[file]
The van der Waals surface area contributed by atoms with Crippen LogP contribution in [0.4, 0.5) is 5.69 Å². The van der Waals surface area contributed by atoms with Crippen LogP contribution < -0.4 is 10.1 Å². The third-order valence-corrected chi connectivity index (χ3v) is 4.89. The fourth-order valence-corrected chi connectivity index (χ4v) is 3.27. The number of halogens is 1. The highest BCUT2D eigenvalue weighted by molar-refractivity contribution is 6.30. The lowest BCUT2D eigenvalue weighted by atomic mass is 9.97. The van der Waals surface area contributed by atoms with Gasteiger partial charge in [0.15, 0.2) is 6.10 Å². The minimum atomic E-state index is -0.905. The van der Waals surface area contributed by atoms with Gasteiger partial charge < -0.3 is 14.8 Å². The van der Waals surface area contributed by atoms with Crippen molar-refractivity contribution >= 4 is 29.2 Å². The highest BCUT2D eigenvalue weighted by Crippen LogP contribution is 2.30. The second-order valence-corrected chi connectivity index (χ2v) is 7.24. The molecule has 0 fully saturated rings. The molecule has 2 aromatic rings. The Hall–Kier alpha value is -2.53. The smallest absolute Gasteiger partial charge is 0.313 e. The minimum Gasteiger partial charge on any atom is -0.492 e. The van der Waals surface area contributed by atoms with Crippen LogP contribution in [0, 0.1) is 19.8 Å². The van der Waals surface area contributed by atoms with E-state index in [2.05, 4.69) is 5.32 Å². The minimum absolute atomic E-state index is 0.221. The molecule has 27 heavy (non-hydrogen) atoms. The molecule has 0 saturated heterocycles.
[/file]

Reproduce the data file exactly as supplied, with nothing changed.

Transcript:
The van der Waals surface area contributed by atoms with Crippen LogP contribution in [0.4, 0.5) is 5.69 Å². The van der Waals surface area contributed by atoms with Crippen LogP contribution < -0.4 is 10.1 Å². The third-order valence-corrected chi connectivity index (χ3v) is 4.89. The fourth-order valence-corrected chi connectivity index (χ4v) is 3.27. The number of halogens is 1. The highest BCUT2D eigenvalue weighted by molar-refractivity contribution is 6.30. The lowest BCUT2D eigenvalue weighted by atomic mass is 9.97. The van der Waals surface area contributed by atoms with Gasteiger partial charge in [0.15, 0.2) is 6.10 Å². The minimum atomic E-state index is -0.905. The van der Waals surface area contributed by atoms with Gasteiger partial charge < -0.3 is 14.8 Å². The van der Waals surface area contributed by atoms with Crippen molar-refractivity contribution >= 4 is 29.2 Å². The highest BCUT2D eigenvalue weighted by Crippen LogP contribution is 2.30. The second-order valence-corrected chi connectivity index (χ2v) is 7.24. The molecule has 0 fully saturated rings. The molecule has 2 aromatic rings. The Hall–Kier alpha value is -2.53. The smallest absolute Gasteiger partial charge is 0.313 e. The minimum Gasteiger partial charge on any atom is -0.492 e. The van der Waals surface area contributed by atoms with Crippen LogP contribution in [0, 0.1) is 19.8 Å². The van der Waals surface area contributed by atoms with E-state index in [2.05, 4.69) is 5.32 Å². The minimum absolute atomic E-state index is 0.221. The molecule has 27 heavy (non-hydrogen) atoms. The molecule has 0 saturated heterocycles.